Golan Levin: And we’re back. Welcome back, everyone. It’s Friday night of Art && Code and we’re having our final presentation. We will be hearing a presentation by Virginia San Fratello, who works collaboratively with Ronald Rael. The two of them create artifacts that are deeply influenced by craft traditions and contemporary technologies. Wired magazine has written of their innovations “while others busy themselves trying to prove that it’s possible to 3D print a house, Rael and San Fratello are occupied with trying to design one that people would actually want to live in.” They are founding partners of the Oakland-based make-tank Emerging Objects, and they speculate about the social agency of architecture in their studio Rael San Fratello. Please, this is Virginia San Fratello. Thank you so much.
Virginia San Fratello: Thank you Golan for that introduction. I’m super excited to be here tonight to have the opportunity to share a project that Ronald and I have been working on for the last two years. It’s called Mud Frontiers.
And it’s called Mud Frontiers for two reasons. One, because we are quite literally building with mud. And two because we’re working at the frontier of technology, using robotics and 3D printing. But also because we’re working at the historical frontier between the United States and Mexico. So we’re here in this photograph, and here in my studio now, at this frontier in the San Luis Valley which spans central/southern Colorado and northern New Mexico. So this is I think the highest alpine desert in North America. So it’s a very extreme and very beautiful landscape.
It’s also a region where locals have been building with mud for thousands of years. So about forty miles to the south of us is the Taos pueblo, which you can see here in this photograph. This is a building that has been made of mud, adobe bricks, and mud-plaster. It’s the oldest continuously-occupied building in the United States. And until recently, maybe about a hundred years ago I would say, mud was the most prevalent building material on the planet. And it has more recently been replaced by cement.
So, we’re looking at mud frontiers and thinking about Mobility, Ubiquity, and Democracy.
So, mobility. We have developed a mobile robotic setup. So on the left here you can see the robot arm that we use. It’s very small. One person can carry it. It’s very lightweight. In this case you see we have a tube attached as the end effector and we can use this to extrude materials like mud or clay, or…really any kind of paste can be pushed through this.
In the right photograph you see our fabrication setup here on our ranch in the San Luis Valley. And we’ve taken that tube off and we’ve connected the robot to a continuous flow hopper. So we can continuously push mud through the nozzle, and the robot will move around and print the pattern that we have designed in the computer.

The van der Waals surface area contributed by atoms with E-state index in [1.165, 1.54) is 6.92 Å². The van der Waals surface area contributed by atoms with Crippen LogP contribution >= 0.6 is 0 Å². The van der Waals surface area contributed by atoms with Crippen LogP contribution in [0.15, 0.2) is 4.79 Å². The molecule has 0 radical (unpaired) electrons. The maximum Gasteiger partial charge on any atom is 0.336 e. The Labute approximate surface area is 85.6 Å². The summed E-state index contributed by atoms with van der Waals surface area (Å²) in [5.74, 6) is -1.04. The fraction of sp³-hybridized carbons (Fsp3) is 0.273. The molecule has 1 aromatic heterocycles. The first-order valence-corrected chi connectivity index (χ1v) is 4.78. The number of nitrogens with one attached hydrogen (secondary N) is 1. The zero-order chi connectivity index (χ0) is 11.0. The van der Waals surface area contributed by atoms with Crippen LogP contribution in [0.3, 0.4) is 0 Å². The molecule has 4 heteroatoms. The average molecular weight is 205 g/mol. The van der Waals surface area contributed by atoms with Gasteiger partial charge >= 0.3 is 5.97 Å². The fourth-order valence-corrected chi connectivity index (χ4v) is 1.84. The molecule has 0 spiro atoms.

Ubiquity. Of course soil, mud, dirt can be found everywhere. We’re literally using the ground beneath our feet; the mud and the soil from the site where we’re building at our home here. You can see in this photograph we’re mixing the mud with water so that it’s more fluid and goes through the pump more readily. And chopped straw. And that chopped straw gives our structures increased tensile strength, and it also helps wick out the water so the mud will dry a little bit faster after the print.
Democracy. We’ve developed an easy-to-use software called Potterware that runs in the cloud. You can see here in this animation it uses sliders, so you don’t have to know how to 3D model anything. You don’t have to know how to slice the G‑code. It’s really intended to be for novice users who need to design things very quickly and very easily. So you can make a form, you can design a texture to go on that form, and the software will automatically slice it for you. And it’s ready to print within minutes.
We’re also experimenting with non-planar surfaces and giving users the ability to make multiple prints. And in a more recent iteration which we just released this week—if you go to potterware.com you can play around with the tools and see the newest version—we also allow users to upload a black-and-white image so they can embed that image onto the surface of their 3D print.
So we’re using a slightly more robust version of this for the larger structures, but for now this is available to anyone—to students, to educators, to professionals—if they want to experiment with the software and use it to make their own custom 3D prints.
So over the last two summers we’ve been developing this Mud Frontier project in the San Luis Valley. And we’ve created I think about five different structures. So we have a little village going here which you can see in this photograph.
And we’ve conceived of each structure in a different way, as a way of kind of testing different ideas that we have about how to use this technology with this material. This particular structure is called the Beacon, and it is an exploration in light. We printed one single line here, so the structure is very lightweight. And the crenellation in the wall actually is what gives it the strength. And we’ve used lights to light up the concave and the convex surfaces to highlight the lightness of the structure and the thin surface.